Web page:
In middle school, adolescents are particularly focused on peer interaction to help form their identities. For marginalized students, especially refugees, peer interaction, peer interaction is especially important. To be successful in schools and gain cultural and social capital, refugee students must learn and internalize the specific norms of their classrooms. In multicultural settings, students have ample opportunities for intercultural interactions, which can help refugee students navigate their new settings and become more successful. One of the largest refugee groups entering the United States recently is from Burma. Refugee students face a daunting set of challenges, from language and cultural differences to living in poverty, in becoming successful in their new homes. Unfortunately, there has been little research on the experiences of Burmese refugee students in classrooms in the United States.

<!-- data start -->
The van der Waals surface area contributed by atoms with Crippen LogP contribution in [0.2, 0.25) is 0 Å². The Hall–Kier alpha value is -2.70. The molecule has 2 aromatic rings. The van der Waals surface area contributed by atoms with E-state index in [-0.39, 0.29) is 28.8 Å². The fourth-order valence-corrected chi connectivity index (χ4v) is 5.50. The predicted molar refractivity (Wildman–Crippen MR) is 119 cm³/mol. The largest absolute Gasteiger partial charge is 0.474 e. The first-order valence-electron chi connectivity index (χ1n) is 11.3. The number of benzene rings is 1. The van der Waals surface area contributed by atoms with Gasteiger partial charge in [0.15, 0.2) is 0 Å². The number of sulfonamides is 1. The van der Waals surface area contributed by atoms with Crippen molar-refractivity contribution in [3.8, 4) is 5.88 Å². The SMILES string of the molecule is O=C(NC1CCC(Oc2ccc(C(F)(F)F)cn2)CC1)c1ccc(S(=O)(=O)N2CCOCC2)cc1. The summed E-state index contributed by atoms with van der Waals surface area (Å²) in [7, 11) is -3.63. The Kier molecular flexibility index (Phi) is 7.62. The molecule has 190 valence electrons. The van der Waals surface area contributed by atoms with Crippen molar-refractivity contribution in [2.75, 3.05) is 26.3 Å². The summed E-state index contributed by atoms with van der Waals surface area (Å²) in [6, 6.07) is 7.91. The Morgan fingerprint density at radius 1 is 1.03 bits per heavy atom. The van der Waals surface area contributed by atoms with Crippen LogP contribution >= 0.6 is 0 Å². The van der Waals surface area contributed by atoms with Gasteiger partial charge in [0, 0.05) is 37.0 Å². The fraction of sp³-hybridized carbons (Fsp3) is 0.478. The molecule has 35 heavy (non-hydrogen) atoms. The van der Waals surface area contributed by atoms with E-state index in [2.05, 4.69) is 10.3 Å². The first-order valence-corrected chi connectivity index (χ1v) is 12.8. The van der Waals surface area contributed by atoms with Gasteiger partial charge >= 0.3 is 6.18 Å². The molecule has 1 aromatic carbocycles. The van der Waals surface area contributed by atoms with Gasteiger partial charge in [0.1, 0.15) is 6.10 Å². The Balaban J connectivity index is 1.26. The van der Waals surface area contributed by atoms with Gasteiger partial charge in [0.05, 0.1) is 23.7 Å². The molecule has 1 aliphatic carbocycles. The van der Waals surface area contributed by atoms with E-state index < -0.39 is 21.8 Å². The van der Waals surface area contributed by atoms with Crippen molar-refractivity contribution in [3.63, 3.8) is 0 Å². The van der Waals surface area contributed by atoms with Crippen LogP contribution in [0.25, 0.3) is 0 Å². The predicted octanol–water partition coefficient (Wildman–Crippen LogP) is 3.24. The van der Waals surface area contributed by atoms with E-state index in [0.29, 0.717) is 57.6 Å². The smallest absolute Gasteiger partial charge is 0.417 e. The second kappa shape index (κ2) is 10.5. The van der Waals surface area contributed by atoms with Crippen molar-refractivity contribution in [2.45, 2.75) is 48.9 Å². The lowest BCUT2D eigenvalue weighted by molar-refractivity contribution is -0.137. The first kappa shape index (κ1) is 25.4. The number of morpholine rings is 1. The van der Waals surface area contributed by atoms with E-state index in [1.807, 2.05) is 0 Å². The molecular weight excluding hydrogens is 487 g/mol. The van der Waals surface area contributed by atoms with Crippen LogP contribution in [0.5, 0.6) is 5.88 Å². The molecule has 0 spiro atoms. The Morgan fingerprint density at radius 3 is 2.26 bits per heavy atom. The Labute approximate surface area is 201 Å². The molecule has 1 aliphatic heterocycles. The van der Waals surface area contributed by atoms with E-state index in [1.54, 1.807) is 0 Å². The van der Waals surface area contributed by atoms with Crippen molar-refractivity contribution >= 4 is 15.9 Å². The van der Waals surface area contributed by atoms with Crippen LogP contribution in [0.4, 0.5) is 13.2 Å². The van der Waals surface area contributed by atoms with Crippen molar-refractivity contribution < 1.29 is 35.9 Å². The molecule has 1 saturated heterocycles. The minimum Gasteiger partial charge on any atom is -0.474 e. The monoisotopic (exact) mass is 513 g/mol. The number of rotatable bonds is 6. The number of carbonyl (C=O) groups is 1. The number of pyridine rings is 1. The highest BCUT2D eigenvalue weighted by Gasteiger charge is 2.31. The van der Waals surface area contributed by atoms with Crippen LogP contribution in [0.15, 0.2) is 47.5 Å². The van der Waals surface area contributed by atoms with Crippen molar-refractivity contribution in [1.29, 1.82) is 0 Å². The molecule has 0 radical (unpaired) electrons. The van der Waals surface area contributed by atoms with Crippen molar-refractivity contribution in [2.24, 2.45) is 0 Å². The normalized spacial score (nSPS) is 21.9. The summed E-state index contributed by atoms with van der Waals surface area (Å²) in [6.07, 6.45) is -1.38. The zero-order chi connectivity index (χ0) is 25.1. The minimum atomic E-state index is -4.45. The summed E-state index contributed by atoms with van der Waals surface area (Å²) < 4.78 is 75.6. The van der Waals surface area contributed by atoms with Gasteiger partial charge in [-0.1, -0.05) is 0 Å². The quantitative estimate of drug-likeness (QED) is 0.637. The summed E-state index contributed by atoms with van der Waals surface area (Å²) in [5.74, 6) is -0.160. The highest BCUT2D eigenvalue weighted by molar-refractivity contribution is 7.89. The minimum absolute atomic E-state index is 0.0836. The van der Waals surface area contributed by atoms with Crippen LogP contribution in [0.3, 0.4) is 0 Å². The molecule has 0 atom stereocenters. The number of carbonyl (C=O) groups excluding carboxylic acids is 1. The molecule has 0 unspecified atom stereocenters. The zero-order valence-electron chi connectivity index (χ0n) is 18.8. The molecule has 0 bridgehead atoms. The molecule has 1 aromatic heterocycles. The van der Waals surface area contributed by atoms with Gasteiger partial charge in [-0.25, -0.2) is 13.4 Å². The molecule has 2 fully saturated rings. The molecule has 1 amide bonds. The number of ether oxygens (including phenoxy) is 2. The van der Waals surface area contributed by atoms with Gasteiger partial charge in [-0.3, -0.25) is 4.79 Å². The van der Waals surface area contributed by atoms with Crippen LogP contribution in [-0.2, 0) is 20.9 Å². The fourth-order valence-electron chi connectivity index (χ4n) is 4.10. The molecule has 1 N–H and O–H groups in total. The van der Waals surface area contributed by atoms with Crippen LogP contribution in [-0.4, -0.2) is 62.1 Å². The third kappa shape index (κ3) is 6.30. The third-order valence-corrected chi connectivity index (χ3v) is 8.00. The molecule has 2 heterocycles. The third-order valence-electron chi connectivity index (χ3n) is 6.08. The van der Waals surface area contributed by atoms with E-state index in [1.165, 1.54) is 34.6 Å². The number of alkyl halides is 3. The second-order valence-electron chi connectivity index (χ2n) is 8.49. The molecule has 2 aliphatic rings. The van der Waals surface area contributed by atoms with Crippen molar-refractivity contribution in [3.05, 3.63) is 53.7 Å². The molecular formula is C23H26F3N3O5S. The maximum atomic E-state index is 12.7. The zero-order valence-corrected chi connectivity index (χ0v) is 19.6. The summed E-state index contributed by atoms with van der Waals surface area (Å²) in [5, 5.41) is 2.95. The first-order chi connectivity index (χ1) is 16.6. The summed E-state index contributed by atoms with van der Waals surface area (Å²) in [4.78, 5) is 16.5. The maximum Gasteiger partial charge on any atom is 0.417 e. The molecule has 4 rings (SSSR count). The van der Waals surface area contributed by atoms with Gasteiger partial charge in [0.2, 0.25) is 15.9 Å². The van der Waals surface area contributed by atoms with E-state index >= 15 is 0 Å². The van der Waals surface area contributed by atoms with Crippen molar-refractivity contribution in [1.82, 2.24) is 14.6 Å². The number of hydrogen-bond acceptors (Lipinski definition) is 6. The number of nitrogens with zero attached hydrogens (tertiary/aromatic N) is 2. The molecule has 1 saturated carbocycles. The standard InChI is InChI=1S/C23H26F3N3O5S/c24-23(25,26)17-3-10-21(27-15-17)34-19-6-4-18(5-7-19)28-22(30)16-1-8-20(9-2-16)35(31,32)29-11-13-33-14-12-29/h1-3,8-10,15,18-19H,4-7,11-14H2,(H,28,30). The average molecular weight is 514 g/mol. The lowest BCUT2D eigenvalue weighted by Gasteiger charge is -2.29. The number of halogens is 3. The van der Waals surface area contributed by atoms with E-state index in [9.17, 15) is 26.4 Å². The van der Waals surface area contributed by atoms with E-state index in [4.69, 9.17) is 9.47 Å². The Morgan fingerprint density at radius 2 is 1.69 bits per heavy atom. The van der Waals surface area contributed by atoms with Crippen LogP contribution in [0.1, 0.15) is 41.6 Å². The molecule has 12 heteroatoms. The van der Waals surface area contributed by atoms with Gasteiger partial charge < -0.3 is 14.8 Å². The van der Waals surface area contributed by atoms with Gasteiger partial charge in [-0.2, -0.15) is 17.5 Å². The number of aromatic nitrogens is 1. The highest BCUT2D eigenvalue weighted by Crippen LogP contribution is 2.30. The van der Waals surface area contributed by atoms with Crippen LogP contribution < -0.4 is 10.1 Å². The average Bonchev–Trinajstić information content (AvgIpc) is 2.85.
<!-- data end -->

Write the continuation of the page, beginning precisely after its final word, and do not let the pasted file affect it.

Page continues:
A qualitative, transcendental phenomenological approach was used to study how three female Burmese refugee students experienced multicultural middle school classrooms in the United States, especially their intercultural interactions and identity formation, through interviews, observations, and stimulated recall.

The participants reported wanting to understand what they were learning, stay on task, and be kind to other students. Those traits developed from their experiences in their countries of origin and combined to create a picture of what a good student should be. In observations, students acted out their ideas of what it meant to be a good student. Their intercultural interactions in class reaffirmed their identities as good students.

Implications based on the findings include setting up intentional intercultural interactions with a diverse group of students in classrooms with multicultural approaches and that researchers examine the experiences of various groups of marginalized students while accounting for the context in which they learn and acknowledging a multifaceted view of adolescent identity development.

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Creative Commons Attribution-Noncommercial-No Derivative Works 4.0 License
This work is licensed under a Creative Commons Attribution-Noncommercial-No Derivative Works 4.0 License.